Illinois senators seek to send governor school funding bill
SPRINGFIELD, Ill. (AP) — The Democrat-controlled Illinois Senate sought to send Republican Gov. Bruce Rauner a bill Monday overhauling how the state doles out education money, part of a continuing fight that’ll determine whether public schools get the funding before classes start.
Rauner has said he’ll use his amendatory powers to rewrite the bill and send it back to the Senate over objections to additional funding for Chicago Public Schools. But he has repeatedly declined to specify what exactly he’ll do.
Lawmakers are expected to convene in Springfield on Monday. To overrule Rauner, a three-fifths majority is needed. If that attempt fails, the bill dies.
There was little movement last week in the first three days of a special session, though late in the week both parties tapped a handful of lawmakers to negotiate over the weekend.
Sen. Andy Manar, a Bunker Hill Democrat who sponsored the initial bill, said legislators spoke for two days, but declined to elaborate on the details of their discussions until Monday’s session day.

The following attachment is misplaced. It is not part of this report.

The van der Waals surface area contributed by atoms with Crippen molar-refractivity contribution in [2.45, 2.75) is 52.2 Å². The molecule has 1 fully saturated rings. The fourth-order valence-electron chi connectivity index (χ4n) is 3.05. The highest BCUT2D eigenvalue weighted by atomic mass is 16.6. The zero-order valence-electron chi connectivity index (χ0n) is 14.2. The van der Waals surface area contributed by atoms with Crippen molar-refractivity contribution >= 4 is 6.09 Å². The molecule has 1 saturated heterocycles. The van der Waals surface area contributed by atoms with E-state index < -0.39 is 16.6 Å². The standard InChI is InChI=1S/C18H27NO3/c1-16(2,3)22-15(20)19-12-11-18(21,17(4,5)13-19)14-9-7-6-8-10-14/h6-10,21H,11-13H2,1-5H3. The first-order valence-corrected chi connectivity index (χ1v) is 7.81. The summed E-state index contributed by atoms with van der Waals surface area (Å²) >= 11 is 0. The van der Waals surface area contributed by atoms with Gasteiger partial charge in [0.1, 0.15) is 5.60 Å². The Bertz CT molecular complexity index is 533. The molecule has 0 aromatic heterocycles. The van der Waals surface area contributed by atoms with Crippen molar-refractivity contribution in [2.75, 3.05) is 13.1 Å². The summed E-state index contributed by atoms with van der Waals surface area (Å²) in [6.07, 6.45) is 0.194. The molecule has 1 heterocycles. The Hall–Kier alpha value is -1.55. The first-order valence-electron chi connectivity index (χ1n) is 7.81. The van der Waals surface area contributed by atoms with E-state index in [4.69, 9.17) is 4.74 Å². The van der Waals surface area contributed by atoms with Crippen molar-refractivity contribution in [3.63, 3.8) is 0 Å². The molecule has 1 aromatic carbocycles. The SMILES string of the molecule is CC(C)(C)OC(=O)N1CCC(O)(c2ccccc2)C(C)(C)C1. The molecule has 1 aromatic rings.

“It was productive,” he said of the talks. “It was time well spent.”
A new school formula is required as part of the budget that legislators approved earlier this month. Without a new calculation, schools won’t get paid. The first payment to schools is due Aug. 10. Most schools are expected to open on time even without state funding, relying on reserves or borrowing. But questions remain over how long they’ll be able to continue to operate.
Both parties agree the 20-year-old calculation currently used to fund public schools in Illinois is unfair, but they’ve clashed over how to fix it.
The proposed formula channels money to the neediest districts first after ensuring that no district receives less money than last school year. It also includes pension help for Chicago.
Democrats insist the pending proposal is fair since Chicago is the only Illinois district that pays the employer portion of teacher pension costs. Republicans say the new formula means Chicago will continue to get money that it previously received as a block grant.